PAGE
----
"Good Guy" Proteins Ride in to Save Cells

By Jon Van
Tribune staff reporter
Published September 30, 2002

From the Fall 2002 issue of Hopes & Dreams, newsletter of the Illinois Chapter, Huntington's Disease Society of America.

New research on how the body fights diseases like Huntington's, Parkinson's and Alzheimers could lead to significant advances on treating and perhaps reversing neurodegenerative illness.

Scientists have believed for sometime that certain "good guy" proteins work to rescue healthy proteins from damage by forces that cause cell death. But they've never understood how the good guys, called molecular chaperones do their work.

A research team led by Richard Morimoto, a Northwestern University biologist, devised a tactic to observe the chaperons trying to save healthy proteins in a living cell where several components were affected with Huntington's disease.

"We've made movies now of this process in action", Morimoto said. "It's exciting because it will suggest new ways to help this natural process regain its equilibrium to keep the disease from progressing or, maybe, reversing it".

The work, published in Nature Cell Biology, asked the questions of whether the chaperons help individual proteins in a dying cell and whether that help makes the cell feel better, said Marcy E. MacDonald, an associate professor of neurology at the Harvard Medical School.

"The clear answers from the experiments are 'yes' and 'yes," she said. In Huntington's - and a host of other ailments, including mad cow disease, cystic fibrosis and Creutzfeldt-Jakob disease - trouble starts when proteins get bent the wrong way.

Proteins are adept at bending and unbending, but when bent the wrong way, they stop functioning and, worse, form a clump that attracts healthy proteins that in turn bend and stop working. As the process continues, the cell eventually shuts down and dies. Cell death due to bent proteins is the core cause of most of the neurodegenerative disease, many scientists believe.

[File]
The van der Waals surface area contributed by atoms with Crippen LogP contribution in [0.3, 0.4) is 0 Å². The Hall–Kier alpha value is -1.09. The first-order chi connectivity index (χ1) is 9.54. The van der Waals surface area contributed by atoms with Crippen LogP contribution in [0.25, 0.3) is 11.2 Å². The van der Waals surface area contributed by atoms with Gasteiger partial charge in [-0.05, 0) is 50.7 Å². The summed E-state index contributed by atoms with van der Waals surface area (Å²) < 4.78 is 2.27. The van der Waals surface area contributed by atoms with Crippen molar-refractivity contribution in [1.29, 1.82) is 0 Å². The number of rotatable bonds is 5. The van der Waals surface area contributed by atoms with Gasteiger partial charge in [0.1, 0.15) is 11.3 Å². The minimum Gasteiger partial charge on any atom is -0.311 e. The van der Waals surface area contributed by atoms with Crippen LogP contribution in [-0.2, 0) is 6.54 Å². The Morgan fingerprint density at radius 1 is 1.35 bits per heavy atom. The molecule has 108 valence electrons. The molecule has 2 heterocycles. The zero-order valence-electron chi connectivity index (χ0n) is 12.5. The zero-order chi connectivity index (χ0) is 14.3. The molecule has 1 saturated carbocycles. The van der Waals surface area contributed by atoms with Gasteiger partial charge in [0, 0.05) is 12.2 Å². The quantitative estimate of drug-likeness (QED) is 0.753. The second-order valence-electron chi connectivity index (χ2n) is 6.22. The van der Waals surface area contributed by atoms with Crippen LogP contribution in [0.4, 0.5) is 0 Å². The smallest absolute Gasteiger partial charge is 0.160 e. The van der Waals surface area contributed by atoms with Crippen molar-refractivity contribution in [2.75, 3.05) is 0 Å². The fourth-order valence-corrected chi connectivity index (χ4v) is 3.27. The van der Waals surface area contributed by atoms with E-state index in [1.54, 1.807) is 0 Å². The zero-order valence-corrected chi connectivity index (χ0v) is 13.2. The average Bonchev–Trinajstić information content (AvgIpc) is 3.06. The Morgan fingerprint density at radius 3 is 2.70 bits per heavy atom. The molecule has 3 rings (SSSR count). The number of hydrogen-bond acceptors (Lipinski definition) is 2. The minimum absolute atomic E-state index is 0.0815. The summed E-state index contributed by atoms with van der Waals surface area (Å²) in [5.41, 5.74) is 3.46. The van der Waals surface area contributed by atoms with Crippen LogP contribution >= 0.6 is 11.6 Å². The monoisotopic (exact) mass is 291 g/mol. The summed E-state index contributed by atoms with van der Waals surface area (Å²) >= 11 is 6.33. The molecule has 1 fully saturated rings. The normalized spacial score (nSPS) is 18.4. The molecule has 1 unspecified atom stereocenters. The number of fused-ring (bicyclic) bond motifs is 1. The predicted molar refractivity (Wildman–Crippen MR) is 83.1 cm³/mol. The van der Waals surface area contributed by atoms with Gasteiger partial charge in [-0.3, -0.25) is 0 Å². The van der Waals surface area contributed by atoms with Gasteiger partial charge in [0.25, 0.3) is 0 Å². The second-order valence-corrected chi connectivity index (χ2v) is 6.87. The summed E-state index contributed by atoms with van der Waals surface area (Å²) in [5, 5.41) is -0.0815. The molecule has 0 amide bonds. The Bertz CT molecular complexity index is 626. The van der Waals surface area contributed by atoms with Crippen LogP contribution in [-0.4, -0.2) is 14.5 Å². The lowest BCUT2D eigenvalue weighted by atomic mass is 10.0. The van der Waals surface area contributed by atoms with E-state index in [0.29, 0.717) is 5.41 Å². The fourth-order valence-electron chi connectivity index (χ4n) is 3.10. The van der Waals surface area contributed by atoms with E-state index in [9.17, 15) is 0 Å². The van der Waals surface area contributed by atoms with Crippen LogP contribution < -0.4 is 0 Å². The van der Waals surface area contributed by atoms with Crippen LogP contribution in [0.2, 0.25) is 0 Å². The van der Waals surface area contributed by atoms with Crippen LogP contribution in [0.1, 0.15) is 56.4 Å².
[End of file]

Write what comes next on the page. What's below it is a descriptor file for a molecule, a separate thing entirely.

"Cells are essentially just bags of proteins, so if the proteins get in trouble, the whole cell gets in trouble," said Morimoto.

Researchers have long been intrigued that chaperones seem to help slow the protein decline, and Morimoto's team set out to study the phenomenon by labeling protein with fluorescent materials to make them give off light.

That enables the scientists to view, using a high-powered microscope, the interactions of proteins in a living cell afflicted with a clump of bent proteins. They noted when ordinary proteins get stuck in a clump, they couldn't get out. But unlike ordinary proteins, the chaperons have the ability to go into and out of the clump without getting stuck.

Furthermore, the chaperons were able to go in and usher out a healthy protein that had become stuck, said Morimoto.

"The word chaperon comes from the French, meaning to prevent inappropriate behavior," Morimoto said. "That usually refers to behavior between boys and girls, but in this case it refers to inappropriate bending behavior by proteins. These chaperones slow down the process whereby proteins lose their ability to function. It is a normal part of how cells maintain their function. In cases where there is diseases, somehow this process has gone awry".

"Morimoto's work was done with worm cells, but it is very significant and points toward further work to be done in human cells," said Harvard's MacDonald. "By establishing that at least one kind of chaperone works to save proteins at risk in cells afflicted with Huntington's disease, the study suggests a broader effect by many chaperones in many diseases," she said.

"The work sets the stage for genetic and biochemical studies in patient samples," MacDonald said.

Copyrighted September 30, 2002,
Chicago Tribune Company
Used with permission


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Created: Dec. 27, 2002
Last updated: Dec. 1, 2010